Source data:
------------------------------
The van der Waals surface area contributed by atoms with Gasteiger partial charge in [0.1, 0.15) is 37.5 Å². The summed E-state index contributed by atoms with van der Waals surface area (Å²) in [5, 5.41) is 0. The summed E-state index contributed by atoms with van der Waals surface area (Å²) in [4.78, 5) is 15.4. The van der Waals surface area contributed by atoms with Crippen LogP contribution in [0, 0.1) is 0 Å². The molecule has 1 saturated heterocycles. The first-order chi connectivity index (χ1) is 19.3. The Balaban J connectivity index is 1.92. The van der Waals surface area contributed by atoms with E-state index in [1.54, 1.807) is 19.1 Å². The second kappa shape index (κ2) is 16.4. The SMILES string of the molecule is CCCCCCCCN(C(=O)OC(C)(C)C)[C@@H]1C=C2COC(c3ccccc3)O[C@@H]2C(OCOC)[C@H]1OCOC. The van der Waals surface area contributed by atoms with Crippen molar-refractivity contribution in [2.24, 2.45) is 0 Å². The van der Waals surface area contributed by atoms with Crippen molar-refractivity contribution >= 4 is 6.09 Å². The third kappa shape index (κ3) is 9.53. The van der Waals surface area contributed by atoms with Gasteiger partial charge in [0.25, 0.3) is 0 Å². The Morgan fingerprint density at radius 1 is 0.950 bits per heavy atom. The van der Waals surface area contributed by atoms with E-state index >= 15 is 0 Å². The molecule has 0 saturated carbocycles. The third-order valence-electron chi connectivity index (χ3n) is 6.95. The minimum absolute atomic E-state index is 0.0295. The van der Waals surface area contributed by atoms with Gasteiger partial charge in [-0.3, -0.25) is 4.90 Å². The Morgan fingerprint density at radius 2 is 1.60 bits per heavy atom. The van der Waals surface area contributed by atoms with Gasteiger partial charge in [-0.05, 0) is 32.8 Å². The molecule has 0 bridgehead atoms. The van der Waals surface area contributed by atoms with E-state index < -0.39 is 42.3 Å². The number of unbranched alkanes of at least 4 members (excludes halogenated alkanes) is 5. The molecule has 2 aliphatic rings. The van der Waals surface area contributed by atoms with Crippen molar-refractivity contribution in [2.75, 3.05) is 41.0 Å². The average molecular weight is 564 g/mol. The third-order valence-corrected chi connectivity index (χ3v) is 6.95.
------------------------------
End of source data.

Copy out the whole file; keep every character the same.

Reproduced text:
The van der Waals surface area contributed by atoms with Gasteiger partial charge in [0.1, 0.15) is 37.5 Å². The summed E-state index contributed by atoms with van der Waals surface area (Å²) in [5, 5.41) is 0. The summed E-state index contributed by atoms with van der Waals surface area (Å²) in [4.78, 5) is 15.4. The van der Waals surface area contributed by atoms with Crippen LogP contribution in [0, 0.1) is 0 Å². The molecule has 1 saturated heterocycles. The first-order chi connectivity index (χ1) is 19.3. The Balaban J connectivity index is 1.92. The van der Waals surface area contributed by atoms with E-state index in [1.54, 1.807) is 19.1 Å². The second kappa shape index (κ2) is 16.4. The SMILES string of the molecule is CCCCCCCCN(C(=O)OC(C)(C)C)[C@@H]1C=C2COC(c3ccccc3)O[C@@H]2C(OCOC)[C@H]1OCOC. The van der Waals surface area contributed by atoms with Crippen molar-refractivity contribution in [2.24, 2.45) is 0 Å². The van der Waals surface area contributed by atoms with Crippen molar-refractivity contribution >= 4 is 6.09 Å². The third kappa shape index (κ3) is 9.53. The van der Waals surface area contributed by atoms with Gasteiger partial charge in [0.25, 0.3) is 0 Å². The Morgan fingerprint density at radius 1 is 0.950 bits per heavy atom. The van der Waals surface area contributed by atoms with E-state index >= 15 is 0 Å². The molecule has 0 saturated carbocycles. The third-order valence-electron chi connectivity index (χ3n) is 6.95. The minimum absolute atomic E-state index is 0.0295. The van der Waals surface area contributed by atoms with Gasteiger partial charge in [-0.3, -0.25) is 4.90 Å². The Morgan fingerprint density at radius 2 is 1.60 bits per heavy atom. The van der Waals surface area contributed by atoms with Gasteiger partial charge in [-0.05, 0) is 32.8 Å². The molecule has 0 bridgehead atoms. The van der Waals surface area contributed by atoms with E-state index < -0.39 is 42.3 Å². The number of unbranched alkanes of at least 4 members (excludes halogenated alkanes) is 5. The molecule has 2 aliphatic rings. The van der Waals surface area contributed by atoms with Crippen molar-refractivity contribution in [2.75, 3.05) is 41.0 Å². The average molecular weight is 564 g/mol. The third-order valence-corrected chi connectivity index (χ3v) is 6.95.